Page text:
I just can’t do it

I am trying not to be curmudgeonly here, but I am a bit squeemish about how we use the Italian coffee words we’ve borrowed. I know it may be technically correct to say two cappuccini but that rather assumes I am speaking Italian. Which I rarely do even within Italy a

I am not out to lambast those that do – but it does sound very odd to talk about baristi, cappuccini and the like. Even though we are rarely brewing espresso to Italian conventions it seems odd that once we anglify b the words they are still exempt from our rules of grammar.

Am I wrong? Should I be using Italian plurals? Should I really not worry about this sort of thing? c

  1. more down to a lack of communicative skill in Italian than anything else  (back)
  2. Once it appears in English Dictionaries I reckon it is an English word and subject to our Draconian rules of language construction. But that is just me….  (back)
  3. Is stress slowly eating away at the sensible part of my brain??  (back)

29 Comments I just can’t do it

  1. The Onocoffee

    I think it’s contrived to use “baristi” and the like. “Barista”, while Italian in origin, is a word co-opted into the English language, therefore it should follows English forms of conjugations.

    An example of this would be there word “tattoo.” Imported from Polynesian languages, we do not use the Polynesian form of conjugation but English standard.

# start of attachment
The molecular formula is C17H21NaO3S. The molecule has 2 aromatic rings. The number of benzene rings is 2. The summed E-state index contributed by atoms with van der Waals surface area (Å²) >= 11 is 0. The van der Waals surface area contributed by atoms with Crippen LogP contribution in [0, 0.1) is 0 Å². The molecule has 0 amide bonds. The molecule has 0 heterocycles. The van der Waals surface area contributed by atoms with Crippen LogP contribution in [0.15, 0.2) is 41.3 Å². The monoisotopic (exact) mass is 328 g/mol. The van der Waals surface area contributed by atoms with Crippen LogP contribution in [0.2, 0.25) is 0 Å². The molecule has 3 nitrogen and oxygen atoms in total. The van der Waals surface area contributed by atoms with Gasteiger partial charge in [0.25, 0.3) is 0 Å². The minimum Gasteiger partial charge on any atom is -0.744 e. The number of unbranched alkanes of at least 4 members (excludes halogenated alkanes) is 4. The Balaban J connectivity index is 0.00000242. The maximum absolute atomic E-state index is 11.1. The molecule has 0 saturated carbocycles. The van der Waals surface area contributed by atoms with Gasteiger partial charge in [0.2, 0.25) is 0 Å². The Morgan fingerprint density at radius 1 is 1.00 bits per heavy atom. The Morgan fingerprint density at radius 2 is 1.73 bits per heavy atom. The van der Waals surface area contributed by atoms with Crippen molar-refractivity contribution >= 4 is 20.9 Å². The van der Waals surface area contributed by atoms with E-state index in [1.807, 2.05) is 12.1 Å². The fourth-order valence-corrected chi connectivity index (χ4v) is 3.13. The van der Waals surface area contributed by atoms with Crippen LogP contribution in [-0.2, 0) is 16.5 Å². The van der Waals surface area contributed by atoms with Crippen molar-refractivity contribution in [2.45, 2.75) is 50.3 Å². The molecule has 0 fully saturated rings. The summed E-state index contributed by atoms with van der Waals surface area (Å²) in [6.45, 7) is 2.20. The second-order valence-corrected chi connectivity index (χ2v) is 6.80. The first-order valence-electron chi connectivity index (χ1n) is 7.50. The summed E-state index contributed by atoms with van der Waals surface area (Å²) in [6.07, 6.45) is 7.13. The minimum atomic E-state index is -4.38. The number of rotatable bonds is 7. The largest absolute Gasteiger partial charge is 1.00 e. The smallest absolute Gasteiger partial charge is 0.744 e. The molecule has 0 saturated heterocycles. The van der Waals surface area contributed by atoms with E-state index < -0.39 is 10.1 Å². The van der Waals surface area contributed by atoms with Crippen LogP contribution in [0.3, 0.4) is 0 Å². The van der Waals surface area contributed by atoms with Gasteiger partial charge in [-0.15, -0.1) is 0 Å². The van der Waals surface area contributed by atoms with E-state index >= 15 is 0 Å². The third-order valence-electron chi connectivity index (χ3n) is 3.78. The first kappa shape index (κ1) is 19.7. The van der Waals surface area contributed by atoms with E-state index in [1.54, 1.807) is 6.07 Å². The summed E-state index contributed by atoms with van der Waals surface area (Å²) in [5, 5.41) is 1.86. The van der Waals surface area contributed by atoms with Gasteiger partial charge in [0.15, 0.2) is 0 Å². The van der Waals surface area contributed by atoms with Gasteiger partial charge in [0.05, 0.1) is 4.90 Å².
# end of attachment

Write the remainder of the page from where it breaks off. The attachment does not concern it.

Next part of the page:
Since I understand a bit of Hawaiian, I’ll use that. In Hawaiian, “tattoo” is “tatu.” To say that you have plural tattos, one would say Na Tatu, with the “na” signifying the plurality. In English, you wouldn’t say “Na Tatoo” – even though it’s correct in Hawaiian.

    Baristas, Cappuccinos and the like are perfectly acceptable forms.

  2. Baz

    A very good answer! The swedish language has also borrowed the italian word “barista”. In plural that becomes “baristor”. I’m not sure many people would understand me if I started using its original italian form “baristi”.

  3. Mike Baldwin

    Language specialists like Linguists and Linguistic Anthropologists would generally agree with you, Jim. The words are Italian in origin, but they’ve been adopted into English and are therefore subject to the English rules of pluralization.

  4. James Hoffmann

    True – but then again all the things I am currently worrying about are not things I really want to post on my blog about.

    I am looking forward to starting to cup a lot more soon, back to discovering and learning…

  5. liz

    Language evolves and is bastardized whether we like it or not; I don’t think a line needs to be drawn on who chooses to use the occasional word in its native form, though it’s definitely a bit affected to say “baristi” (the only Italian plural I sometimes use). But I only did that because it sounded cool — fuckit, I’m switching to “baristor”.